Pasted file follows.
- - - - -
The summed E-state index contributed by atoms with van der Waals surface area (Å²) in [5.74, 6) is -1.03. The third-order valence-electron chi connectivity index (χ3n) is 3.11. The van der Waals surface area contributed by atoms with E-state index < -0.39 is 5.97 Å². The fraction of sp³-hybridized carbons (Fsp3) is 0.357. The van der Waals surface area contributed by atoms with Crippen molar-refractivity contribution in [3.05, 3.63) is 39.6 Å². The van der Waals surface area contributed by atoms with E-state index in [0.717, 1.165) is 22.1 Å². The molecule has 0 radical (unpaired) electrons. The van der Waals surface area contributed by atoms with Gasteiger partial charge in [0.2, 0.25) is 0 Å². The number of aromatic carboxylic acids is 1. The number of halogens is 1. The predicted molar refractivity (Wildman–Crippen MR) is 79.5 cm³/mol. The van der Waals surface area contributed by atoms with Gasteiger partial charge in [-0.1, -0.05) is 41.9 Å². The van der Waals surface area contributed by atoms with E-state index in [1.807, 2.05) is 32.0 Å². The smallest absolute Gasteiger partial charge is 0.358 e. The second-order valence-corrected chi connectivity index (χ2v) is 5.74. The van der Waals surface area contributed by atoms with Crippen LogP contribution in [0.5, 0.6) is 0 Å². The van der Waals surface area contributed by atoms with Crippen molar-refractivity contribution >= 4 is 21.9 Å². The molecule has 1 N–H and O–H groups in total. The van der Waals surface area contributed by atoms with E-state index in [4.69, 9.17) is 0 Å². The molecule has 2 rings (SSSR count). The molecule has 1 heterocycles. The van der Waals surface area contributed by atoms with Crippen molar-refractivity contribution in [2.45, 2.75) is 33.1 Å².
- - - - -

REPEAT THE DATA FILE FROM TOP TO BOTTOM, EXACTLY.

The summed E-state index contributed by atoms with van der Waals surface area (Å²) in [5.74, 6) is -1.03. The third-order valence-electron chi connectivity index (χ3n) is 3.11. The van der Waals surface area contributed by atoms with E-state index < -0.39 is 5.97 Å². The fraction of sp³-hybridized carbons (Fsp3) is 0.357. The van der Waals surface area contributed by atoms with Crippen molar-refractivity contribution in [3.05, 3.63) is 39.6 Å². The van der Waals surface area contributed by atoms with E-state index in [0.717, 1.165) is 22.1 Å². The molecule has 0 radical (unpaired) electrons. The van der Waals surface area contributed by atoms with Gasteiger partial charge in [0.2, 0.25) is 0 Å². The number of aromatic carboxylic acids is 1. The number of halogens is 1. The predicted molar refractivity (Wildman–Crippen MR) is 79.5 cm³/mol. The van der Waals surface area contributed by atoms with Gasteiger partial charge in [-0.1, -0.05) is 41.9 Å². The van der Waals surface area contributed by atoms with E-state index in [1.807, 2.05) is 32.0 Å². The smallest absolute Gasteiger partial charge is 0.358 e. The second-order valence-corrected chi connectivity index (χ2v) is 5.74. The van der Waals surface area contributed by atoms with Crippen LogP contribution in [0.5, 0.6) is 0 Å². The van der Waals surface area contributed by atoms with Crippen molar-refractivity contribution >= 4 is 21.9 Å². The molecule has 1 N–H and O–H groups in total. The van der Waals surface area contributed by atoms with E-state index in [4.69, 9.17) is 0 Å². The molecule has 2 rings (SSSR count). The molecule has 1 heterocycles. The van der Waals surface area contributed by atoms with Crippen molar-refractivity contribution in [2.45, 2.75) is 33.1 Å².